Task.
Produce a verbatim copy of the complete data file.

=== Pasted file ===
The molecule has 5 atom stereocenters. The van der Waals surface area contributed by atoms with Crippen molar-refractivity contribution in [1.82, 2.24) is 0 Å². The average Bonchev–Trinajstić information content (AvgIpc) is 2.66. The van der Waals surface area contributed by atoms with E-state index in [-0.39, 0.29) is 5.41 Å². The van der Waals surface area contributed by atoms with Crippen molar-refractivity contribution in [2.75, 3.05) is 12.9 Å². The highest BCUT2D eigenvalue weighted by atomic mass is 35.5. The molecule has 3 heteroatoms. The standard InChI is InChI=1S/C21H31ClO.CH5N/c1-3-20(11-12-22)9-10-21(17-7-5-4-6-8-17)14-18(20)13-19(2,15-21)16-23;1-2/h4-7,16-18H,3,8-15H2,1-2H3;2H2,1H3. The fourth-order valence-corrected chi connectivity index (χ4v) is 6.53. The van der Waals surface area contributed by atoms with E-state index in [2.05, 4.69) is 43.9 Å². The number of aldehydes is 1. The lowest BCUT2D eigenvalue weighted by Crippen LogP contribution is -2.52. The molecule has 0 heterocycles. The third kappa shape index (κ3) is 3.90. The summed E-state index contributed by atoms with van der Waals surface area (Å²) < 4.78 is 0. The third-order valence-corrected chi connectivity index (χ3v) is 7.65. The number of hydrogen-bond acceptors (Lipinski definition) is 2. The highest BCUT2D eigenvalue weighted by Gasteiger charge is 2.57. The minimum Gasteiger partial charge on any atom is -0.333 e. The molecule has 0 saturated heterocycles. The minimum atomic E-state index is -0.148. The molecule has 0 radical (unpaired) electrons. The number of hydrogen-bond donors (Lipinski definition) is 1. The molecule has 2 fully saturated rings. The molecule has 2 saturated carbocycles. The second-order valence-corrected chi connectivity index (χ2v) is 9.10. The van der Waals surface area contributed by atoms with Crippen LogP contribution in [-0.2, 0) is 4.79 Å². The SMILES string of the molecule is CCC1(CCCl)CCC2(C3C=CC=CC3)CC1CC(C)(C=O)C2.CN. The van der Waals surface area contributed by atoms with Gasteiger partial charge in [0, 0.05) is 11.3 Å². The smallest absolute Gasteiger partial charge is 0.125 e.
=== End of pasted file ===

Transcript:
The molecule has 5 atom stereocenters. The van der Waals surface area contributed by atoms with Crippen molar-refractivity contribution in [1.82, 2.24) is 0 Å². The average Bonchev–Trinajstić information content (AvgIpc) is 2.66. The van der Waals surface area contributed by atoms with E-state index in [-0.39, 0.29) is 5.41 Å². The van der Waals surface area contributed by atoms with Crippen molar-refractivity contribution in [2.75, 3.05) is 12.9 Å². The highest BCUT2D eigenvalue weighted by atomic mass is 35.5. The molecule has 3 heteroatoms. The standard InChI is InChI=1S/C21H31ClO.CH5N/c1-3-20(11-12-22)9-10-21(17-7-5-4-6-8-17)14-18(20)13-19(2,15-21)16-23;1-2/h4-7,16-18H,3,8-15H2,1-2H3;2H2,1H3. The fourth-order valence-corrected chi connectivity index (χ4v) is 6.53. The van der Waals surface area contributed by atoms with E-state index in [2.05, 4.69) is 43.9 Å². The number of aldehydes is 1. The lowest BCUT2D eigenvalue weighted by Crippen LogP contribution is -2.52. The molecule has 0 heterocycles. The third kappa shape index (κ3) is 3.90. The summed E-state index contributed by atoms with van der Waals surface area (Å²) < 4.78 is 0. The third-order valence-corrected chi connectivity index (χ3v) is 7.65. The number of hydrogen-bond acceptors (Lipinski definition) is 2. The highest BCUT2D eigenvalue weighted by Gasteiger charge is 2.57. The minimum Gasteiger partial charge on any atom is -0.333 e. The molecule has 0 saturated heterocycles. The minimum atomic E-state index is -0.148. The molecule has 0 radical (unpaired) electrons. The number of hydrogen-bond donors (Lipinski definition) is 1. The molecule has 2 fully saturated rings. The molecule has 2 saturated carbocycles. The second-order valence-corrected chi connectivity index (χ2v) is 9.10. The van der Waals surface area contributed by atoms with Crippen LogP contribution in [-0.2, 0) is 4.79 Å². The SMILES string of the molecule is CCC1(CCCl)CCC2(C3C=CC=CC3)CC1CC(C)(C=O)C2.CN. The van der Waals surface area contributed by atoms with Gasteiger partial charge in [0, 0.05) is 11.3 Å². The smallest absolute Gasteiger partial charge is 0.125 e.